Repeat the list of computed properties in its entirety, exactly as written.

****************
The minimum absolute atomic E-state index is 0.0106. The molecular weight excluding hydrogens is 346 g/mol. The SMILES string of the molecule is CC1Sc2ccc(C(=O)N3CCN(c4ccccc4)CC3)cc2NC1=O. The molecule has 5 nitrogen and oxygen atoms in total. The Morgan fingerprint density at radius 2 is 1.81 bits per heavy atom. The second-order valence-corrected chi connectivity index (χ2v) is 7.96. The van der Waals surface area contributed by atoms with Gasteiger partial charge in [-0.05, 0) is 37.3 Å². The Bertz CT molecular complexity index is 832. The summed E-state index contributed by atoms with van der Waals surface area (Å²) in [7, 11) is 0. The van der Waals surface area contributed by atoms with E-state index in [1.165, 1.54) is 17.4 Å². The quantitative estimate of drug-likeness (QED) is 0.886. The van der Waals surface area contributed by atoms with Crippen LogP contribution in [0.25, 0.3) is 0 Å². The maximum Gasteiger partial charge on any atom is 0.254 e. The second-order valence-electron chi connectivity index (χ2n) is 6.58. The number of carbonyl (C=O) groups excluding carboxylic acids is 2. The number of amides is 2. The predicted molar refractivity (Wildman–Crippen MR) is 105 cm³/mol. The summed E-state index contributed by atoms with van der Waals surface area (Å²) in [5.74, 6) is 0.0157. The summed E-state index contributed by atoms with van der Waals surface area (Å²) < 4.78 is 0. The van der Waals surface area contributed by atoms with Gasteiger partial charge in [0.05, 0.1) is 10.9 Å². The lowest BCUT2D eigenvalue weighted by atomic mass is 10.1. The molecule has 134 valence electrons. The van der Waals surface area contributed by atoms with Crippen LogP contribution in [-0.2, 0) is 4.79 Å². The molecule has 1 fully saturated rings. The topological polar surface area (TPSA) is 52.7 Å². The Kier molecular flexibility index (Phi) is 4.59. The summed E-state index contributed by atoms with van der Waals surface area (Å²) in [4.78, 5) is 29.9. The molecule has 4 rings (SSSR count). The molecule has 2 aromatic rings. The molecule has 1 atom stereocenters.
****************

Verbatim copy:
The minimum absolute atomic E-state index is 0.0106. The molecular weight excluding hydrogens is 346 g/mol. The SMILES string of the molecule is CC1Sc2ccc(C(=O)N3CCN(c4ccccc4)CC3)cc2NC1=O. The molecule has 5 nitrogen and oxygen atoms in total. The Morgan fingerprint density at radius 2 is 1.81 bits per heavy atom. The second-order valence-corrected chi connectivity index (χ2v) is 7.96. The van der Waals surface area contributed by atoms with Gasteiger partial charge in [-0.05, 0) is 37.3 Å². The Bertz CT molecular complexity index is 832. The summed E-state index contributed by atoms with van der Waals surface area (Å²) in [7, 11) is 0. The van der Waals surface area contributed by atoms with E-state index in [1.165, 1.54) is 17.4 Å². The quantitative estimate of drug-likeness (QED) is 0.886. The van der Waals surface area contributed by atoms with Crippen LogP contribution in [0.25, 0.3) is 0 Å². The maximum Gasteiger partial charge on any atom is 0.254 e. The second-order valence-electron chi connectivity index (χ2n) is 6.58. The number of carbonyl (C=O) groups excluding carboxylic acids is 2. The number of amides is 2. The predicted molar refractivity (Wildman–Crippen MR) is 105 cm³/mol. The summed E-state index contributed by atoms with van der Waals surface area (Å²) in [5.74, 6) is 0.0157. The summed E-state index contributed by atoms with van der Waals surface area (Å²) < 4.78 is 0. The van der Waals surface area contributed by atoms with Gasteiger partial charge in [0.05, 0.1) is 10.9 Å². The lowest BCUT2D eigenvalue weighted by atomic mass is 10.1. The molecule has 134 valence electrons. The van der Waals surface area contributed by atoms with Crippen LogP contribution in [-0.2, 0) is 4.79 Å². The molecule has 1 fully saturated rings. The topological polar surface area (TPSA) is 52.7 Å². The Kier molecular flexibility index (Phi) is 4.59. The summed E-state index contributed by atoms with van der Waals surface area (Å²) in [4.78, 5) is 29.9. The molecule has 4 rings (SSSR count). The molecule has 2 aromatic rings. The molecule has 1 atom stereocenters.